Gig Economy

May 27, 2016 by lsmit@wemanity.com in  Blog

You could drive yourself steadily insane compiling a list of all the trends that were supposed to fundamentally reshape business. Once upon a time we were all “flexi” workers, then “mobile learners”. Both terms seem antiquated now, the corporate equivalent of a Segway – perfectly sensible in principle but somehow faintly ridiculous in reality.

What makes the “gig economy” – the legion of individuals taking on piecemeal work, enabled by online talent platforms – feel different is that it’s being driven not by hip early adopters in co-working spaces (though there are plenty of them involved too) but by genuine need, both in the “real” economy and, crucially, in boardrooms.

If you were staffing a major new project from scratch today, it would seem an act of faint lunacy to bring in a raft of full-time employees with cumbersome overheads (and personal taxes) when you could go online and find experienced, verifiable individuals you could pay by the hour and dispose of when required. Similarly, if you were a coder, IT contractor or other technical specialist, why would you harness yourself to one organisation when you could enjoy both variety and a more lucrative income hopping from gig to gig (along with the attendant tax advantages of being self-employed)?

So many businesses are waking up to this recalibration that 450,000 people with full-time jobs now have second jobs, many of them via TaskRabbit, Elance or their multitude of competitors. PwC has tried to cut out the middleman by setting up its own talent “market” of registered suppliers its offices can bid on. There are individuals in greater London making a handsome living assembling flat pack furniture on a piecemeal basis for an hourly rate – an occupation that would have been almost logistically impossible just a couple of years ago.

You can understand the appeal of living by the gig, beyond the financial benefits. The conventional career has been an awkward fit for many people over the years, and few jobs are capable of maximising all our skills and intelligences. Besides, most work is boring, which is why those lucky enough ever to have had a job for life employed the conversational repertoire of the prison system (“putting in hard graft”, “serving your time”) to describe it.

Gigs, by contrast, are exciting and ever-changing, even though they ask some deep questions of the psychological contract (why would I exercise discretionary effort for a business that only employs me for a matter of days? Can I trust someone who could work for my biggest rival tomorrow?). But they aren’t an untrammelled good, either. For every actuarial scientist earning a small fortune for a short-term job, there’s a hotel chambermaid who is now being paid by the room rather than the day. The huge rise in self-employment in the UK has as much to do with businesses shifting such workers – we should include the small army of couriers and delivery drivers in this calculation – off their books as it does people discovering new freedoms. Palpably, none of them are enjoying the benefits of the gig economy, not least because they cannot practically control where and how they work. They are left, instead, to feed on scraps.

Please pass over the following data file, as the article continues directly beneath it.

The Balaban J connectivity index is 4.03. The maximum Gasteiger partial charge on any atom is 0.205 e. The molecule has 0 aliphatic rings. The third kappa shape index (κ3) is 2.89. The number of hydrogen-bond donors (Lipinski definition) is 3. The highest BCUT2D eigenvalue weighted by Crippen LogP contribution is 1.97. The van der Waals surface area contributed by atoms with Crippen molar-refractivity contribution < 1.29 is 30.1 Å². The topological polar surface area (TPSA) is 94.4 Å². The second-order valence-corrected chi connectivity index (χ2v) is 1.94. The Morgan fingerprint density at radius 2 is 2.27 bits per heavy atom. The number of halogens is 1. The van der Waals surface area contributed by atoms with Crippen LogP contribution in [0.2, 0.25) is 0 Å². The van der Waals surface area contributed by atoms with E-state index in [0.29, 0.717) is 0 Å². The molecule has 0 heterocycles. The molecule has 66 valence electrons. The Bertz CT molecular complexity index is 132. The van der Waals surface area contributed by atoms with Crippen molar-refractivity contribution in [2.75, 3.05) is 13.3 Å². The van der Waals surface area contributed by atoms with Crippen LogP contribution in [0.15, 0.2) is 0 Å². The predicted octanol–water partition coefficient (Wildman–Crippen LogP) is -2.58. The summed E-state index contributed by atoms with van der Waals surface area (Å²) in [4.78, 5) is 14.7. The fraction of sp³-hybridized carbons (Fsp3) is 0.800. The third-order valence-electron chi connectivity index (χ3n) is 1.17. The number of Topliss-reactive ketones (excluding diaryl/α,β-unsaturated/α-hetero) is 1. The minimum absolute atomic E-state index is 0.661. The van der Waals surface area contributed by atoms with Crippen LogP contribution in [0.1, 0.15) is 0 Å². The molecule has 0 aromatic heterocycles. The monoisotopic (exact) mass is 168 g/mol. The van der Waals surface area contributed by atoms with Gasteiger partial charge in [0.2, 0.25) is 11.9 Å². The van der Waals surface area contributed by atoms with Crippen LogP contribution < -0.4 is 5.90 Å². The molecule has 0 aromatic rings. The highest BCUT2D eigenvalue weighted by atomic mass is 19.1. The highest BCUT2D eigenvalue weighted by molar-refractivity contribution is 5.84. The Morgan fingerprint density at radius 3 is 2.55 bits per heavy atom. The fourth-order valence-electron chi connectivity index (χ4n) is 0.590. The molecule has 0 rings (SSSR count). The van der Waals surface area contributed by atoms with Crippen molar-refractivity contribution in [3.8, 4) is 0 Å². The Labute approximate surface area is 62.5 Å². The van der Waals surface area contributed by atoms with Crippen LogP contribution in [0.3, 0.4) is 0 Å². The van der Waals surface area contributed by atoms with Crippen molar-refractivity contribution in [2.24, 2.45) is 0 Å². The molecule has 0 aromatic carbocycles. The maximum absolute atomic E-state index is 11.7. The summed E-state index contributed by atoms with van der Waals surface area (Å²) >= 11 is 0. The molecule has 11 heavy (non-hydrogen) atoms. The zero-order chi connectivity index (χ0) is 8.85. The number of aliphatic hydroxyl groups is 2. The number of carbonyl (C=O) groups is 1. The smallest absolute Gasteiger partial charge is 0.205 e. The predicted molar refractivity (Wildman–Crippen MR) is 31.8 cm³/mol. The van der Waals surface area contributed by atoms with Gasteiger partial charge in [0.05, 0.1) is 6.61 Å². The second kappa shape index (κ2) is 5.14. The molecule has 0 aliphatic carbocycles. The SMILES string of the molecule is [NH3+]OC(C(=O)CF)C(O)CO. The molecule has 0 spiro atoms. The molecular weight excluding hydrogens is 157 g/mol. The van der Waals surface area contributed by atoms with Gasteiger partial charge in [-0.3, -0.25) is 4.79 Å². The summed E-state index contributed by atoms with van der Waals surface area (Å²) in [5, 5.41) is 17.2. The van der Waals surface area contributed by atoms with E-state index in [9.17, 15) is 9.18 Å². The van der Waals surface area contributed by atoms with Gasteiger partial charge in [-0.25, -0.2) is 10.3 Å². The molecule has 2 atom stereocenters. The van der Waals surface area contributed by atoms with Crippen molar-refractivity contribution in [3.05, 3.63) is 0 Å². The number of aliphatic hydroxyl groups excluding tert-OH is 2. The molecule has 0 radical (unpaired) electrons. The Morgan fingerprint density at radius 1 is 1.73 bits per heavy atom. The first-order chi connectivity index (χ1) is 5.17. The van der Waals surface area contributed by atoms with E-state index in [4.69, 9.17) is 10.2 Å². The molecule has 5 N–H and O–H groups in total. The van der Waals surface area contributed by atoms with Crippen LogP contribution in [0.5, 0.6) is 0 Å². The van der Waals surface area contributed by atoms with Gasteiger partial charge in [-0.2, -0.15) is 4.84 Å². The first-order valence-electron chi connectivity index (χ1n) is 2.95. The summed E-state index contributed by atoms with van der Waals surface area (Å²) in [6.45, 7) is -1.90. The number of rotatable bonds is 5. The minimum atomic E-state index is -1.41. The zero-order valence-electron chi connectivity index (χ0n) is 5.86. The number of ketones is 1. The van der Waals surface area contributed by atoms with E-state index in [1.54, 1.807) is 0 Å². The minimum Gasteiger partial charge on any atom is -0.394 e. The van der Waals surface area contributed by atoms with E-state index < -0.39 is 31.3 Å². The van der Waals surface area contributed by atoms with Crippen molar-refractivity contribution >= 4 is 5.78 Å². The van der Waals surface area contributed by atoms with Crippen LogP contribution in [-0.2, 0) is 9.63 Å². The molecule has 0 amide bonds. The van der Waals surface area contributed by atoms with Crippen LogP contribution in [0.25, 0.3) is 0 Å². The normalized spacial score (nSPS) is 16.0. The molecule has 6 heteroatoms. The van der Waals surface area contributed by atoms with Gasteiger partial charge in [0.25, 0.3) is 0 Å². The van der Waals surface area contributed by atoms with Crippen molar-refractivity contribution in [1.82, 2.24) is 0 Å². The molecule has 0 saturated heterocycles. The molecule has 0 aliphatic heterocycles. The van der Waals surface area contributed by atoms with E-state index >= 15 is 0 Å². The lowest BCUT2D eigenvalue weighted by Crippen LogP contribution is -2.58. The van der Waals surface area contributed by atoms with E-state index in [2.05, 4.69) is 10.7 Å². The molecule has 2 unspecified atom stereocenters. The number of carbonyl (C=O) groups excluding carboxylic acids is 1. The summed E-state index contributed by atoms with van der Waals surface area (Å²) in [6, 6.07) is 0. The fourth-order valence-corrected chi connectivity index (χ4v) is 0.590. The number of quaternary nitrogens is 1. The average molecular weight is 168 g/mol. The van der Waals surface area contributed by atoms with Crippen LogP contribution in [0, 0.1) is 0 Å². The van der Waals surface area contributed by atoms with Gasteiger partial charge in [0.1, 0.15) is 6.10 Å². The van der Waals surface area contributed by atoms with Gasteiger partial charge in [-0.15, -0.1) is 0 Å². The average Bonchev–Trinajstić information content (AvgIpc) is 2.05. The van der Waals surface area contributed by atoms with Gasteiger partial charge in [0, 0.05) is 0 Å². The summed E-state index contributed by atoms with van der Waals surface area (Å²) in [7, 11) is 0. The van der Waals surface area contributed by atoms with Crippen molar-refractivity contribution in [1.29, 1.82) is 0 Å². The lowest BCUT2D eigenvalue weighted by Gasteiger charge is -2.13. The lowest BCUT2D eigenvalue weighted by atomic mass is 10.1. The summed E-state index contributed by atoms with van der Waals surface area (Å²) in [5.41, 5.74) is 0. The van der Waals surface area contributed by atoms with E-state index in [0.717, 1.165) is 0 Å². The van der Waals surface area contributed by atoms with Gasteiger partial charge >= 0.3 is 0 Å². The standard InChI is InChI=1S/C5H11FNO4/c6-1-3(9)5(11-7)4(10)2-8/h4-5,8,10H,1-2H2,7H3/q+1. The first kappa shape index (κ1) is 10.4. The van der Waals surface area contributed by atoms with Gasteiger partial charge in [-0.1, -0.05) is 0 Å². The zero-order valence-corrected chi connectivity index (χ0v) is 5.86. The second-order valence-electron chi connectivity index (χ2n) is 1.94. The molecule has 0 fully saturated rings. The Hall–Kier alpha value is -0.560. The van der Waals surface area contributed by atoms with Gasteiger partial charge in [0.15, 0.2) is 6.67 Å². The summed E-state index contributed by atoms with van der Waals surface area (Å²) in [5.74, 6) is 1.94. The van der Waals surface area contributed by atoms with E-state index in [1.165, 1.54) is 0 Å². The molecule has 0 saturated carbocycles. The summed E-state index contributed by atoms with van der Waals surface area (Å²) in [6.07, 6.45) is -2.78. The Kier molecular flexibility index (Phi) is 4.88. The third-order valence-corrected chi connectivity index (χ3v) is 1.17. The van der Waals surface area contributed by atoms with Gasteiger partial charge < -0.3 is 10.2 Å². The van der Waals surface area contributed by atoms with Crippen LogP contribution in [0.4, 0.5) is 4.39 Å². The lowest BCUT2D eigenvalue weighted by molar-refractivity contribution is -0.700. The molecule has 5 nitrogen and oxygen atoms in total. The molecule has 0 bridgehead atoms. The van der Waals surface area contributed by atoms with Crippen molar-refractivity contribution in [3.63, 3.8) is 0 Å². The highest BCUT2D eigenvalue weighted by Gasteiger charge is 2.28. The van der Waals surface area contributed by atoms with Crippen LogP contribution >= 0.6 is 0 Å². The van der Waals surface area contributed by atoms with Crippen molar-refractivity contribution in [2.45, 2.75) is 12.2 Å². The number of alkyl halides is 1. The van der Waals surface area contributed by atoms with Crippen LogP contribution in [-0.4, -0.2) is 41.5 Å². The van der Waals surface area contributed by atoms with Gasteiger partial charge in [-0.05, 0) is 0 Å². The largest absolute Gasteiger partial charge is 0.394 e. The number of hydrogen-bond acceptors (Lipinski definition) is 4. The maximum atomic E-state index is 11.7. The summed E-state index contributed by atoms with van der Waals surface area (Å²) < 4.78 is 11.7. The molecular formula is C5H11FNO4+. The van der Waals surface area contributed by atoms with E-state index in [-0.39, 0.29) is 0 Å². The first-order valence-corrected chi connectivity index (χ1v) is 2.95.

Uber, the erroneously attributed poster child of the gig economy, faces a legal challenge over whether its drivers are technically employees. It maintains they are self-employed. This is a vital point for the courts to consider – cycle couriers and plumbers are engaged in similar cases – but in Uber’s case we should also note that it controls the supply of drivers into the market, and their pricing. This is assuredly not the “freedom” gig economy enthusiasts speak of.

Governments will have to decide the legal and ethical boundaries of such behaviours, not least because if gigs take off, their tax revenues will rapidly vanish. Already, there is serious talk of the need for a third kind of classification, between “employee” and “self-employed” which recognises the shared responsibilities (both financial and relating to holidays, sick pay and other benefits) between giggers and those they work for.

Pioneers like Wingham Rowan, who runs the Beyond Jobs consultancy, are trying to imagine a market that will ensure the gig economy brings mutual benefits and conveniences without being open to abuse. Businesses who want to enjoy the flexibility such arrangements provide should not absent themselves from such discussions – but neither should they fear this will turn out to be just another fad.

By: Robert Jeffery, Editor of People Management magazine

http://www.cipd.co.uk/pm

 

Scrum Gathering Orlando Through The Eyes Of A Live Illustrator

May 17, 2016

Equipped with my graphic board, pens, sunglasses and shorts I set sail for the Scrum Gathering in Orlando. Having attended two awesome gatherings in the past, the bar was set high – however, I was far from disappointed.